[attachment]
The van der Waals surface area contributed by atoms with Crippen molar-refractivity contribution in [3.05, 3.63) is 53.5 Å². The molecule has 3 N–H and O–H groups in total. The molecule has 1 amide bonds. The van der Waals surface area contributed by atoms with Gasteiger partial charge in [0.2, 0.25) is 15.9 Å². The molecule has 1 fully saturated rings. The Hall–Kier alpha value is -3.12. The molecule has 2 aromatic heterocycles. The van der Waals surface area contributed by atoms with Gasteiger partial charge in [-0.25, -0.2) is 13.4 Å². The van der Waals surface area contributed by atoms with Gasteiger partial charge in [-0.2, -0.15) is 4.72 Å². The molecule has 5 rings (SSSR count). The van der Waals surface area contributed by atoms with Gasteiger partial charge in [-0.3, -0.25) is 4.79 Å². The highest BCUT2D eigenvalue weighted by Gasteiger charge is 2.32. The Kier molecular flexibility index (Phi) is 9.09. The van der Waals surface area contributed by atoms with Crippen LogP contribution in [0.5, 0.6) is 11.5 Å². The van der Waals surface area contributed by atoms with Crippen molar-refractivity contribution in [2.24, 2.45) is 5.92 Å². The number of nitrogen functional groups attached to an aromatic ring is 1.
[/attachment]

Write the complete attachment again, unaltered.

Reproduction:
The van der Waals surface area contributed by atoms with Crippen molar-refractivity contribution in [3.05, 3.63) is 53.5 Å². The molecule has 3 N–H and O–H groups in total. The molecule has 1 amide bonds. The van der Waals surface area contributed by atoms with Gasteiger partial charge in [0.2, 0.25) is 15.9 Å². The molecule has 1 fully saturated rings. The Hall–Kier alpha value is -3.12. The molecule has 2 aromatic heterocycles. The van der Waals surface area contributed by atoms with Gasteiger partial charge in [-0.25, -0.2) is 13.4 Å². The van der Waals surface area contributed by atoms with Gasteiger partial charge in [-0.2, -0.15) is 4.72 Å². The molecule has 5 rings (SSSR count). The van der Waals surface area contributed by atoms with Gasteiger partial charge in [-0.3, -0.25) is 4.79 Å². The highest BCUT2D eigenvalue weighted by Gasteiger charge is 2.32. The Kier molecular flexibility index (Phi) is 9.09. The van der Waals surface area contributed by atoms with Crippen LogP contribution in [0.5, 0.6) is 11.5 Å². The van der Waals surface area contributed by atoms with Crippen molar-refractivity contribution in [2.24, 2.45) is 5.92 Å². The number of nitrogen functional groups attached to an aromatic ring is 1.